Camp Parkway development hearing set for Thursday

Published 10:40 am Wednesday, April 13, 2016

The Southampton County Planning Commission is holding a public hearing on Thursday evening with regard to the change in zoning designation and subsequent development of the land adjacent to Riverdale Elementary School on Camp Parkway near the Franklin city limits. Typically held at the Southampton County Administration Building, the hearing has been moved to the Southampton High School Auditorium in anticipation of a larger-than-normal crowd.

This step of the rezoning process had been on hold while the Virginia Department of Transportation reviewed a traffic study submitted by property owner Ed Fiscella of Hampton Roads Development LLC.

“The planning commission needs to have complete information so as to make their recommendation, and that traffic information is an essential element,” said deputy director of community development Beth Lewis.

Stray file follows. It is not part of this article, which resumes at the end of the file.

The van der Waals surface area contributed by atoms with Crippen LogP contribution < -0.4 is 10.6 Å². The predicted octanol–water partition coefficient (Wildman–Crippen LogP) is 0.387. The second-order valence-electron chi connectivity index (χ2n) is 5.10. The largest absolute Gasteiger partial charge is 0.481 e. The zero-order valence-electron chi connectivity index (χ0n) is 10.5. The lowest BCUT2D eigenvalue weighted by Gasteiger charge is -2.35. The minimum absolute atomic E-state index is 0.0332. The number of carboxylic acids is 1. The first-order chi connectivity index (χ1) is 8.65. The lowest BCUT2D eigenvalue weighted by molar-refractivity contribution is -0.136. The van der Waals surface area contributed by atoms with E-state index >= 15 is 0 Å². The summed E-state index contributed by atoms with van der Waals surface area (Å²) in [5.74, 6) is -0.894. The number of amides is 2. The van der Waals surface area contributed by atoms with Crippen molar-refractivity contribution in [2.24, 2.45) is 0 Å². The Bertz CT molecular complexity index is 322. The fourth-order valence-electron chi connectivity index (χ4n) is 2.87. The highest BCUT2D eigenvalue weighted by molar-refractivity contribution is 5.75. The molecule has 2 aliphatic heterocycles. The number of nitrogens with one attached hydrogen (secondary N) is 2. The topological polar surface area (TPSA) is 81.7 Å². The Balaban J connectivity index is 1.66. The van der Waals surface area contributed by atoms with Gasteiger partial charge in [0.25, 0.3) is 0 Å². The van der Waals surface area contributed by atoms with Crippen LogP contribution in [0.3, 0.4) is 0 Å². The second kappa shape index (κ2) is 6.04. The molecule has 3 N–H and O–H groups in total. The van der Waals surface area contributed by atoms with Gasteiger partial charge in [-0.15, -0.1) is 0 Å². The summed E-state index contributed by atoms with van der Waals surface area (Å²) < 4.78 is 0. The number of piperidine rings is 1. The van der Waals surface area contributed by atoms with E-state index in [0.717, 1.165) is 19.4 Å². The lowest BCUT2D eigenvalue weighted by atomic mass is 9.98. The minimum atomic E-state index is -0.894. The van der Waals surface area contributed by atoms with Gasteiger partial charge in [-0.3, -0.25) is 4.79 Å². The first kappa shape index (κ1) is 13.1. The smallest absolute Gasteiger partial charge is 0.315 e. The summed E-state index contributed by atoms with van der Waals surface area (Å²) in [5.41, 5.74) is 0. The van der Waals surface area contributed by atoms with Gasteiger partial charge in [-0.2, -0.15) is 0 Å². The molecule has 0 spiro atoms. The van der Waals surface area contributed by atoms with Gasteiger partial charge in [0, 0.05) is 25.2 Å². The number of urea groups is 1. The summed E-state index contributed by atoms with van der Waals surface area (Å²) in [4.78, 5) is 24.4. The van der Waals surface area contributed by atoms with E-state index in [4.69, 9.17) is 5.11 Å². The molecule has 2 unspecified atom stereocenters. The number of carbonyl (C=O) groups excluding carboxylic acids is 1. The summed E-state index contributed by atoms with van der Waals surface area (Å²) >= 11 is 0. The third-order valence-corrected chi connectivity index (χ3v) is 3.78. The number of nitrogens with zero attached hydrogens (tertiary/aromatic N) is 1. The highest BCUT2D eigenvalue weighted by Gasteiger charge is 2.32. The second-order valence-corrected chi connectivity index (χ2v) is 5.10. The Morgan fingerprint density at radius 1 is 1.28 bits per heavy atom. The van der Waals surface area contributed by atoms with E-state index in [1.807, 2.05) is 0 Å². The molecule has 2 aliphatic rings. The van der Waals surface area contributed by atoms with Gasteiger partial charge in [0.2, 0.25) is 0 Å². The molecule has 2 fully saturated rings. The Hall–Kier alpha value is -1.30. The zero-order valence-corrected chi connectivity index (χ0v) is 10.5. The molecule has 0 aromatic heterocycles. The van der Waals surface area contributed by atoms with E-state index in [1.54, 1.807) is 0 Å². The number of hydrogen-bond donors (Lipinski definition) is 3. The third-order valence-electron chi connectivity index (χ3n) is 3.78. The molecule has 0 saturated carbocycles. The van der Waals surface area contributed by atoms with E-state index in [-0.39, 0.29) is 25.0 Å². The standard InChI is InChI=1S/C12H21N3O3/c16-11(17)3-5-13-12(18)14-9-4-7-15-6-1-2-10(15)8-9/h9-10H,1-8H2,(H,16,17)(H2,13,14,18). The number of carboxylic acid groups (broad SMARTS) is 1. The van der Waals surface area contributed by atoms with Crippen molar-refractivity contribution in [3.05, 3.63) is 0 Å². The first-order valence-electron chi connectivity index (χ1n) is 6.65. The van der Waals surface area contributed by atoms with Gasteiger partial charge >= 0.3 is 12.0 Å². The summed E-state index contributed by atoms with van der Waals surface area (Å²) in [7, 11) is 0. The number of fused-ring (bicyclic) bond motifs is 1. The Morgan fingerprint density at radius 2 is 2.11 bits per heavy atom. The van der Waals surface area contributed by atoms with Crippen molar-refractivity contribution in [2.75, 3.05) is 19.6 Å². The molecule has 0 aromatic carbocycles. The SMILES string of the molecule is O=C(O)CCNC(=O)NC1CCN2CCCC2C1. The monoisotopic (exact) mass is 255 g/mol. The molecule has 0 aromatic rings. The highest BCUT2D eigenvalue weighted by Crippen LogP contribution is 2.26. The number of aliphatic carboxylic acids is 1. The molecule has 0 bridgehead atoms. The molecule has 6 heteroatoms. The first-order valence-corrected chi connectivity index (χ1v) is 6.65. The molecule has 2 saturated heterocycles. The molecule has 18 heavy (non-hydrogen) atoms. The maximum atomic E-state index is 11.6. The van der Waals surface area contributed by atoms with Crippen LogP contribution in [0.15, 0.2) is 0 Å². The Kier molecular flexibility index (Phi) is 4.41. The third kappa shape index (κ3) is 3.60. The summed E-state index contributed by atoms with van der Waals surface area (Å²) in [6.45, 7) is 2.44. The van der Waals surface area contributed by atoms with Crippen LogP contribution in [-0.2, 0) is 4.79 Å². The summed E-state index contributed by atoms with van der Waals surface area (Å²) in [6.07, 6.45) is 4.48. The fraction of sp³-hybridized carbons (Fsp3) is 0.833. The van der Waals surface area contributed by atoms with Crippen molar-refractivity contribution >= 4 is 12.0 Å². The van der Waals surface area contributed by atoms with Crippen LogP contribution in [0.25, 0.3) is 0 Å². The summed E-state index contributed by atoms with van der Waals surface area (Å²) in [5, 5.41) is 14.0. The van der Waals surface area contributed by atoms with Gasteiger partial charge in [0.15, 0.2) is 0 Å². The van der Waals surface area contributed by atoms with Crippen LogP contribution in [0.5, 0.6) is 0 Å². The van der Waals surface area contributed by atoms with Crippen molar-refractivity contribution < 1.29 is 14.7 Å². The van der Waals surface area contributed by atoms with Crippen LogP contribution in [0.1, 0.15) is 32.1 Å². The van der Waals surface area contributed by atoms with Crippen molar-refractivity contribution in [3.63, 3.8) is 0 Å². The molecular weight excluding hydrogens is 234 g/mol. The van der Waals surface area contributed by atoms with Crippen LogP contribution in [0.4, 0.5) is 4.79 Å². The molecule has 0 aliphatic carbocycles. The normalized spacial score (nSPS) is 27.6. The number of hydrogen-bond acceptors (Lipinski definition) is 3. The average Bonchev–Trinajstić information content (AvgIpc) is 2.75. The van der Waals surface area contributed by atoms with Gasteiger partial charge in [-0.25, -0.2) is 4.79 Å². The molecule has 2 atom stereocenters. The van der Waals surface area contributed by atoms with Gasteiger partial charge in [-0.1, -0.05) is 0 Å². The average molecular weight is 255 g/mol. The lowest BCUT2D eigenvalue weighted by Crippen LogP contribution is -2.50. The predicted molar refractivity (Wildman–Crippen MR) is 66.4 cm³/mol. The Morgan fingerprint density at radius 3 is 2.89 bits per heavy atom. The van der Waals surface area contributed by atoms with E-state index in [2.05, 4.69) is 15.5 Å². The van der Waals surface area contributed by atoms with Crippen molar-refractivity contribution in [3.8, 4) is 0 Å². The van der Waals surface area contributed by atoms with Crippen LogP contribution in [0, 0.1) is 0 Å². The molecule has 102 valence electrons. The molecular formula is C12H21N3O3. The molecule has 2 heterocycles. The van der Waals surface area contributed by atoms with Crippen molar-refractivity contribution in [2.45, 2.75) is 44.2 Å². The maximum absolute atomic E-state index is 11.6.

Hampton Roads Development submitted an application for a zoning map amendment that includes a concept plan, proffers and design guidelines to permit distribution and industrial uses in 13 buildings. The concept plan provides parking for the buildings, a rail yard along the northern boundary, stormwater management facilities, a trail and landscaped buffers along the Camp Parkway boundary and abutting Riverdale Elementary School.

“This is an opportunity to build the tax base for the county and take that tax burden off of the residents, while also providing new local jobs,” Fiscella said. “After the rezoning process occurs, our intention is to market the site to large tenants, at which point we would expect to offer several ‘build-to-suit’ building pads, which involves submitting additional site development plans for the building pads and the overall site improvements for further County approval through the site-plan approval process once tenants are secured. If, through our marketing of the site, we find that we need to make some initial building pad improvements in order to land tenants, then we would explore that option as well. But, it is not our intention to do a speculative development and let it sit vacant while waiting for a tenant.”